A week from today, Americans will gather around tables and eat. A lot. We will feast. Despite the name of the day, many will do so mindlessly. They will feast without being thankful, stress out instead of being grateful. But a simple spiritual practice will make Thanksgiving more meaningful for you.
The food celebrates abundance. It’s a way of rejoicing in God’s goodness to us. An affirmation of his generosity to us. The question is, do we love the gifts of God (the food) more than we love God?
How can you prepare spiritually for Thanksgiving? An excellent spiritual practice to engage in during this next week is that of fasting. Mysteriously, the meal will be that much more enjoyable if you have abstained in the time leading up to the meal.
Fasting is the counterpoint to feasting. It stands in contrast to it, making us all the more grateful for the experience of the feast. Fasting gives feasting deeper meaning.
I recently reviewed the book Fast Living on this blog. The book, which is about how the church will end extreme poverty (they’ll do so by prayer and FASTING), is part of a project called 58:, which gets its name from Isaiah 58, which says that the purpose of fasting is to “share your food with the hungry” and to help the poor.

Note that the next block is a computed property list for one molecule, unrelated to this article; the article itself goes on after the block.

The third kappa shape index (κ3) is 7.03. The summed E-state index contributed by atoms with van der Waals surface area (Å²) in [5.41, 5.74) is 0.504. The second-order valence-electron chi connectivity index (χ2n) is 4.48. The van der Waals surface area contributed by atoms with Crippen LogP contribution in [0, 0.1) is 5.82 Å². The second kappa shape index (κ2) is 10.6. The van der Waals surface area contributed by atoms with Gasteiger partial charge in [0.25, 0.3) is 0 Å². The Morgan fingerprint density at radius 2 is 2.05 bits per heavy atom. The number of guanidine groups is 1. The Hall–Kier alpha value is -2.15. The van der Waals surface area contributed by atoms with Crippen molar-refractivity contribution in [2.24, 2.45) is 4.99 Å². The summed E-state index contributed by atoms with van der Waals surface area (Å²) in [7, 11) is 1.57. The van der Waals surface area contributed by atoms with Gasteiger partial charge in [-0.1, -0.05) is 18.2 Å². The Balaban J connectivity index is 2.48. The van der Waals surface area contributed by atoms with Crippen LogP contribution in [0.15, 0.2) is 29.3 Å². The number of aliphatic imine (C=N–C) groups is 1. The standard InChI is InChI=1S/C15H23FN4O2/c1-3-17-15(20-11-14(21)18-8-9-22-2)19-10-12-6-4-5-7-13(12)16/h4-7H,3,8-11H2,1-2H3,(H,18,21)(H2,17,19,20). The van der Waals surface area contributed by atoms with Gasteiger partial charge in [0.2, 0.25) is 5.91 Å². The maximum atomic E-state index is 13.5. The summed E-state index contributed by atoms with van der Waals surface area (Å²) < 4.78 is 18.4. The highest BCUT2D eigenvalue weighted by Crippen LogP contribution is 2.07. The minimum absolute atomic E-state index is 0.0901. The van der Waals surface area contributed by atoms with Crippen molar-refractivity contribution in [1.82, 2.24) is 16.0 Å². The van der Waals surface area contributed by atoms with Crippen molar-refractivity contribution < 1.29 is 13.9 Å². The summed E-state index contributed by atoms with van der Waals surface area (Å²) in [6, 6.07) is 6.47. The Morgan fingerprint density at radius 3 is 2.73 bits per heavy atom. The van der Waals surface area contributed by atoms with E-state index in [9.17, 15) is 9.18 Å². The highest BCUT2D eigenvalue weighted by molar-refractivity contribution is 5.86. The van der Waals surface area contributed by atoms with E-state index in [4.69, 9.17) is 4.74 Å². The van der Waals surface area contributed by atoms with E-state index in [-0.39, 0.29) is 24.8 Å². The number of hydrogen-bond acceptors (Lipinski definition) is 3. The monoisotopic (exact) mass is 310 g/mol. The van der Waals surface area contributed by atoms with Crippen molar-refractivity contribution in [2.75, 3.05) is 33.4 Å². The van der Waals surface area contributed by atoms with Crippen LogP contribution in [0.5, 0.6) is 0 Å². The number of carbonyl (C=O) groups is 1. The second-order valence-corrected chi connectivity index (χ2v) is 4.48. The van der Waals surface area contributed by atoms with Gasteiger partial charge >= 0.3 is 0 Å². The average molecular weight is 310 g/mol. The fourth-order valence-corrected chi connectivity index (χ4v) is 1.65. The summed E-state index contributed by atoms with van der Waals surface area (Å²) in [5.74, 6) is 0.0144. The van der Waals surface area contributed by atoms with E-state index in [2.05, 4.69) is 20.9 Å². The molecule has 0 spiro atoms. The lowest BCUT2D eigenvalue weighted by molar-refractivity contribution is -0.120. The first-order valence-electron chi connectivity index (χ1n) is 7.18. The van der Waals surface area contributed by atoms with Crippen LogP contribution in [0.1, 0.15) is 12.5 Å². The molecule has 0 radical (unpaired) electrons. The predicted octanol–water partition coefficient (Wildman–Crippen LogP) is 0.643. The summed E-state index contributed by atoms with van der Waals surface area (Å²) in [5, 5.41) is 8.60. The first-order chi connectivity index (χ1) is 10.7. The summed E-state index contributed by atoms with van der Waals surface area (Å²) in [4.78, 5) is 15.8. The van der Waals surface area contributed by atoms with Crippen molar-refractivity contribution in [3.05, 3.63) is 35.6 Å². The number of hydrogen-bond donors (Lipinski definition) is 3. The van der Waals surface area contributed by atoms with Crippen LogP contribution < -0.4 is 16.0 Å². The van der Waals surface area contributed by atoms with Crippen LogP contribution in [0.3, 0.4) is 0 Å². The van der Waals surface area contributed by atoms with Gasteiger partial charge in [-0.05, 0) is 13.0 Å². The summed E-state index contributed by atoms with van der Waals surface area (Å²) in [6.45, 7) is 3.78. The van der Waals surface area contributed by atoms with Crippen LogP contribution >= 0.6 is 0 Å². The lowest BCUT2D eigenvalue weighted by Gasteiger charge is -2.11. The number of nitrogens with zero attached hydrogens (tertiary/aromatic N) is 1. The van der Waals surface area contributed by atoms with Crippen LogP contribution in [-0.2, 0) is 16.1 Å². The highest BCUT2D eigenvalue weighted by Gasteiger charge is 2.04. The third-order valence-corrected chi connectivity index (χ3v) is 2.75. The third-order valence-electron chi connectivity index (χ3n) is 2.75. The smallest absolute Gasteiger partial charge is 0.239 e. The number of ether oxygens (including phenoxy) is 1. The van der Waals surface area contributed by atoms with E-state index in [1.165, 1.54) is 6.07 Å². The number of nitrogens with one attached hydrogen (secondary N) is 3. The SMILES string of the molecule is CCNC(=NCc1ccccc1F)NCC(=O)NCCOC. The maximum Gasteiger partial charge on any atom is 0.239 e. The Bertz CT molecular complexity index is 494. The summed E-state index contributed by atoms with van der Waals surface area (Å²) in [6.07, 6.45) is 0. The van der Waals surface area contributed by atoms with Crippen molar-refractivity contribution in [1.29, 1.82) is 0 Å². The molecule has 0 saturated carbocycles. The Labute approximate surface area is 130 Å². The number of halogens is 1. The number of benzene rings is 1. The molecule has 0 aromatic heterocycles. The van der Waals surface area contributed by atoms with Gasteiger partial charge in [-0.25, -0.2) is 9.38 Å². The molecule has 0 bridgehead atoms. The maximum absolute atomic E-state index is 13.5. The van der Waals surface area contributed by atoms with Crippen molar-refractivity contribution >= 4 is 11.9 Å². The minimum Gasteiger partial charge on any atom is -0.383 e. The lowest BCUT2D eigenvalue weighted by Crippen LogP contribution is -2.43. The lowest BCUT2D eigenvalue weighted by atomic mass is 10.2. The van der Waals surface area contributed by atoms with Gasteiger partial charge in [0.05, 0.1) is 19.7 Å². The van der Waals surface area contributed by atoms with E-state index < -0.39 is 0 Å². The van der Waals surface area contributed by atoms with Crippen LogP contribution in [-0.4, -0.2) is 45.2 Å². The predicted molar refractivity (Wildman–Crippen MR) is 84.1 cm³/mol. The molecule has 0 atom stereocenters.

The 58: website has a list of projects that you can pray for, fast over, and give to. What if you cut back on your food budget this week and used the money to buy a Thanksgiving meal for someone who otherwise would not have one? Or donated the money to one of the cool projects on the 58: website? What if you drank water with those simple meals for the next week, and took the money you would have normally spent on other beverages, and donated it toward a well for those who have no water?
What if you fasted and prayed this week, asking God who you should invite to your feast table? how can you share your food with the hungry? (One way we’ve done this in the past is to invite refugees to our home for Thanksgiving).
What if you lived out Isaiah 58, fasting and feasting, being grateful and sharing?
I’m not suggesting an absolute fast. Rather, what indulgences could you abstain from this week before Thanksgiving? Perhaps you’ll set aside sweets–which will make that pumpkin pie next Thursday all the more exquisite.
What if you gave up restaurant meals or coffee shop coffee, and put the savings toward a 58: project? What if you just ate simply, (as much of the world does always) up until the day of the feast, as a way of remembering those who will have no feast?
How can you make Thanksgiving more meaningful? By living what Scott Todd calls the “true fast” of Isaiah 58.